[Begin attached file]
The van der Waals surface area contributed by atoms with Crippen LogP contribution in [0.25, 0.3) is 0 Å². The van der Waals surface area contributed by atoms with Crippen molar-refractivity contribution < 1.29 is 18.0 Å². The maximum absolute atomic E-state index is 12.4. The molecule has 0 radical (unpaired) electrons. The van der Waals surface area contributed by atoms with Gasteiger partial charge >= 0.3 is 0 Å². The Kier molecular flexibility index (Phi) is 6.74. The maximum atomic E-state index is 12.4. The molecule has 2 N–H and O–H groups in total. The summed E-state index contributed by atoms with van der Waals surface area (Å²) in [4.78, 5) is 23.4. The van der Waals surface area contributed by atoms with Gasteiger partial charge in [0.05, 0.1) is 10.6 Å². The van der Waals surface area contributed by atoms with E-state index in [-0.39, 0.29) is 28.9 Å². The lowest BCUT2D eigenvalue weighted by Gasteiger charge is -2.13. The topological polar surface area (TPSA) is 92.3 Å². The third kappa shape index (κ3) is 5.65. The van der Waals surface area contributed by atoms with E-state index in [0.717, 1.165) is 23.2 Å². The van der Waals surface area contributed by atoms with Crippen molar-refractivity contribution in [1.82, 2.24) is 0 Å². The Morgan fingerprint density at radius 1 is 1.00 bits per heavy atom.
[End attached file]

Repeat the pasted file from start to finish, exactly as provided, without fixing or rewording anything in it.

The van der Waals surface area contributed by atoms with Crippen LogP contribution in [0.25, 0.3) is 0 Å². The van der Waals surface area contributed by atoms with Crippen molar-refractivity contribution < 1.29 is 18.0 Å². The maximum absolute atomic E-state index is 12.4. The molecule has 0 radical (unpaired) electrons. The van der Waals surface area contributed by atoms with Gasteiger partial charge >= 0.3 is 0 Å². The Kier molecular flexibility index (Phi) is 6.74. The maximum atomic E-state index is 12.4. The molecule has 2 N–H and O–H groups in total. The summed E-state index contributed by atoms with van der Waals surface area (Å²) in [4.78, 5) is 23.4. The van der Waals surface area contributed by atoms with Gasteiger partial charge in [0.05, 0.1) is 10.6 Å². The van der Waals surface area contributed by atoms with E-state index in [-0.39, 0.29) is 28.9 Å². The lowest BCUT2D eigenvalue weighted by Gasteiger charge is -2.13. The topological polar surface area (TPSA) is 92.3 Å². The third kappa shape index (κ3) is 5.65. The van der Waals surface area contributed by atoms with E-state index in [0.717, 1.165) is 23.2 Å². The van der Waals surface area contributed by atoms with Crippen molar-refractivity contribution in [1.82, 2.24) is 0 Å². The Morgan fingerprint density at radius 1 is 1.00 bits per heavy atom.